Over time, additional markings were developed, including punctuation marks, head marks, repetition marks, end marks, special ligatures to combine conjuncts and rarely to combine syllables, and several ornaments of the scribe's choice, which are not currently encoded. The nuqta is also used in some modern Siddhaṃ texts.

The scriptEdit


Independent form Romanized As diacritic with   Independent form Romanized As diacritic with  
  a     ā  
  i     ī  
  u     ū  
  e     ai  
  o     au  
  aṃ     aḥ  
Independent form Romanized As diacritic with   Independent form Romanized As diacritic with  
Alternative forms
  ā   i   i   ī   ī   u   ū   o   au   aṃ


Stop Approximant Fricative
Tenuis Aspirated Voiced Breathy voiced Nasal
Glottal   h
Velar   k   kh   g   gh  
Palatal   c   ch   j   jh   ñ   y   ś
Retroflex     ṭh     ḍh     r  
Dental   t   th   d   dh   n   l   s
Bilabial   p   ph   b   bh   m
Labiodental   v
Conjuncts in alphabet
  kṣ   llaṃ
Alternative forms
  ch   j   ñ     ṭh   ḍh   ḍh       th   th   dh   n   m   ś   ś   v


Siddhaṃ alphabet by Kūkai (774–835)
k kṣ -ya -ra -la -va -ma -na
  k   kya   kra   kla   kva   kma   kna
  rk   rkya   rkra   rkla   rkva   rkma   rkna
     total 68 rows.
  • ↑ The combinations that contain adjoining duplicate letters should be deleted in this table.
  ṅka   ṅkha   ṅga   ṅgha
  ñca   ñcha   ñja   ñjha
  ṇṭa   ṇṭha   ṇḍa   ṇḍha
  nta   ntha   nda   ndha
  mpa   mpha   mba   mbha
  ṅya   ṅra   ṅla   ṅva
  ṅśa   ṅṣa   ṅsa   ṅha   ṅkṣa
  ska   skha   dga   dgha   ṅktra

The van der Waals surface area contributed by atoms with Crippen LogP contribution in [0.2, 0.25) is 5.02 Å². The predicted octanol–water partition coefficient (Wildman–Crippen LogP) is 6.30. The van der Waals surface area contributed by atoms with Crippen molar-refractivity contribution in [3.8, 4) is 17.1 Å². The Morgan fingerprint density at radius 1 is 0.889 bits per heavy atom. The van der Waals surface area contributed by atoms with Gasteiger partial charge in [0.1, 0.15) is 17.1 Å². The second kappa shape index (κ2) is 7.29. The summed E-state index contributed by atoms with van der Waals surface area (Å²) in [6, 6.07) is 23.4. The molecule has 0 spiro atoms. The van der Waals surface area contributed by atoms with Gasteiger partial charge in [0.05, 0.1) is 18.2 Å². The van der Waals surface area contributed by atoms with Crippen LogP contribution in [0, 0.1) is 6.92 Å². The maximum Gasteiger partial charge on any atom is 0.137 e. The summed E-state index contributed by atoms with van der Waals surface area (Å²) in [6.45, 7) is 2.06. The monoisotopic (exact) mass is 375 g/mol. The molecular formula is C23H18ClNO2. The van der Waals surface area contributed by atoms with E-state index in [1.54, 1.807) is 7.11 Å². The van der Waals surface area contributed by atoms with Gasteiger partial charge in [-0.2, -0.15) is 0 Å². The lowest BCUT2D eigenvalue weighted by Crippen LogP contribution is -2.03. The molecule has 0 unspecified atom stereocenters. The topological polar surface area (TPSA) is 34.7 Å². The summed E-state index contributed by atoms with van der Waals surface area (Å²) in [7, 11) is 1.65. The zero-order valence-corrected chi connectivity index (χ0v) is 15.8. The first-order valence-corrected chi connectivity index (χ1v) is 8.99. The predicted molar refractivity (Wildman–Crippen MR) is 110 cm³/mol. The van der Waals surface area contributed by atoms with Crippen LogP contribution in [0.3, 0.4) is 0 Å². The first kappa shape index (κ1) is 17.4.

vca/bca   vcha/bcha   vja/bja   vjha/bjha   jña
  ṣṭa   ṣṭha   dḍa   dḍha   ṣṇa
  sta   stha   vda/bda   vdha/bdha   rtsna
  spa   spha   dba   dbha   rkṣma
  rkṣvya   rkṣvrya   lta   tkva
  ṭśa   ṭṣa   sha   bkṣa
  pta   ṭka   dsva   ṭṣchra
  jja   ṭṭa   ṇṇa   tta   nna   mma   lla   vva  
Alternative forms of conjuncts that contain .
  ṇṭa   ṇṭha   ṇḍa   ṇḍha

ṛ syllablesEdit

  kṛ   khṛ   gṛ   ghṛ   ṅṛ   cṛ   chṛ   jṛ   jhṛ   ñṛ  

Some sample syllablesEdit

  rka   rkā   rki   rkī   rku   rkū   rke   rkai   rko   rkau   rkaṃ   rkaḥ
  ṅka   ṅkā   ṅki   ṅkī   ṅku   ṅkū   ṅke   ṅkai   ṅko   ṅkau   ṅkaṃ   ṅkaḥ

Siddhaṃ fontsEdit

Siddhaṃ is still largely a hand written script. Some efforts have been made to create computer fonts, though to date none of these are capable of reproducing all of the Siddhaṃ conjunct consonants. Notably, the Chinese Buddhist Electronic Texts Association has created a Siddhaṃ font for their electronic version of the Taisho Tripiṭaka, though this does not contain all possible conjuncts. The software Mojikyo also contains fonts for Siddhaṃ, but split Siddhaṃ in different blocks and requires multiple fonts to render a single document.

A Siddhaṃ input system which relies on the CBETA font Siddhamkey 3.0 has been produced.


Siddhaṃ script was added to the Unicode Standard in June 2014 with the release of version 7.0.

The Unicode block for Siddhaṃ is U+11580–U+115FF:

Official Unicode Consortium code chart (PDF)
  0 1 2 3 4 5 6 7 8 9 A B C D E F